This line is operating around 50-52% in the major offensive categories which is nowhere close to the elite form of past years. The top line has also given up 8 High-Danger Goals out of the 15 they've conceded at 5v5 this year, which pushes blame to both the team's D core, but also onto forwards like Pavelski and Robertson who have trouble with acceleration, making them unable to keep up with the in-zone pace of play in the D-zone at times.

Players without the acceleration and stamina to keep up with in-zone defensive coverages may fail to cover cycling opponents in Dallas' hybrid defensive system, since Dallas mixes 'man-on-man' with 'zone defense', ultimately leaving pockets of space for the other team and opportunities for opponents to sneak away with speed for dangerous offensive chances. If defensive trends like these continue, I'd like to see the following lineups:





Dallas Stars Statistical Breakdown:

Here are some quickfire notes from

  • Heiskanen-Harley leads the way for defensive pairs on the Stars with a 72.3% xGoals % at 5v5, and also leads the league in that regard (minimum 60 minutes played together)
  • Nils Lundkvist has not been successful with either Thomas Harley or Esa Lindell, where the youngster pairing was conceding 2.8 xGoals Against per 60 minutes while only producing 2.48 xGF/60. Lindell-Lundkvist was conceding 3.25 xGA/60 and producing only 2.48 xGF/60.
  • at 5v5, Lindell-Hakanpaa get by with a 51% xGoals % and Heiskanen-Suter perform well with a 55.6% xGoals % but still conceded 2.25 xGoals per 60, tied for 56th in the league for D pairings (min. 60 minutes together)
  • Similar to the NaturalStatTrick info on forwards, has the Robo-Pavs-Hintz line at 46.9% of xGoals, ranked 103rd among all NHL forward lines (min. 60 minutes), below both Marchment-Seguin-Duchene (56.9%, 47th) and Steel-Faksa-Smith (49.4%, 88th)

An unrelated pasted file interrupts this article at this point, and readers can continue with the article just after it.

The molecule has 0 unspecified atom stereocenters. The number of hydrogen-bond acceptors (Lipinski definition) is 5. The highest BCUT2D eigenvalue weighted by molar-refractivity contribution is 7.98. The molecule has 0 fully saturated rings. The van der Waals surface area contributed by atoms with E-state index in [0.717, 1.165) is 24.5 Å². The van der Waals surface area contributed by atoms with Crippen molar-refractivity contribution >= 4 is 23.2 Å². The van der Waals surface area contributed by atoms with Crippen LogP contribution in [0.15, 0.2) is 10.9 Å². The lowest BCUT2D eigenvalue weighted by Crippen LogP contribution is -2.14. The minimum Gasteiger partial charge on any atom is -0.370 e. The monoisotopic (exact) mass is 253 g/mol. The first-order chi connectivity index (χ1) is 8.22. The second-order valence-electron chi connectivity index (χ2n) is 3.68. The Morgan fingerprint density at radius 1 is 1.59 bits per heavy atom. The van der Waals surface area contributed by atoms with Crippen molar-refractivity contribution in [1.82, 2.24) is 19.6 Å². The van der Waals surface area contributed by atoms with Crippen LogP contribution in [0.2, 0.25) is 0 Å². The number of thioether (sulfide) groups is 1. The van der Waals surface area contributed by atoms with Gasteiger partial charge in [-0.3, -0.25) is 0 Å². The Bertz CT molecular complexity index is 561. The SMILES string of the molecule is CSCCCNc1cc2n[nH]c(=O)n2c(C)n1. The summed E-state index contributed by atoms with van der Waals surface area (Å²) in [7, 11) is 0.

• Johnston-Benn-Dadonov controlled 46% of xG, ranked 109th in this list

Jake Oettinger is also ranked in the following metrics among 51 NHL goalies to have played 10 or more games (5v5 only):


Oettinger rank (of 51 eligible goalies)

Goals Saved Above Expected (GSAx)


GSAx per 60


Save % on unblocked shots


Medium-Danger Save % (unblocked)


High-Danger Save % (unblocked)


Here are two lessons that I took from learning about the forwards, D pairings, and goaltending from the last 13 games in this periodic statistical breakdown:

1. Clear the high-danger DZ area

Focus on where high-danger chances are coming from, where holes in the defensive coverage are, and look for ways to keep the forwards involved in D zone coverage to prevent quality chances from dangerous areas. The Stars give up a lot of high-danger chances, even when their best forwards are on the ice. This should be priority one, especially if no trades are made before the new year, to improve the chances of more pucks being saved and improved defensive numbers overall.

2. Avoid glueing problems together

If your forwards aren't performing like last year, try new lines. If defenders are struggling with speed, analyze forward DZ and transitional support and re-orient D pairings to put agile players with less-agile players. If the team is giving up weak goals, study the situation and dissect the problems before these negative DZ trends become part of the Dallas Stars' identity.


Overall, from statistical and viewing perspectives, the Dallas Stars have played inconsistent and average hockey for the past month, which is below the expectations for what is supposed to be a cup-contending team. The great part of this analysis is that most of these problems are solvable, specifically regarding defensive coverage issues and plateaued forwards, so I hope to see improvements into the holiday break, and a fresher and hungrier team post-holidays.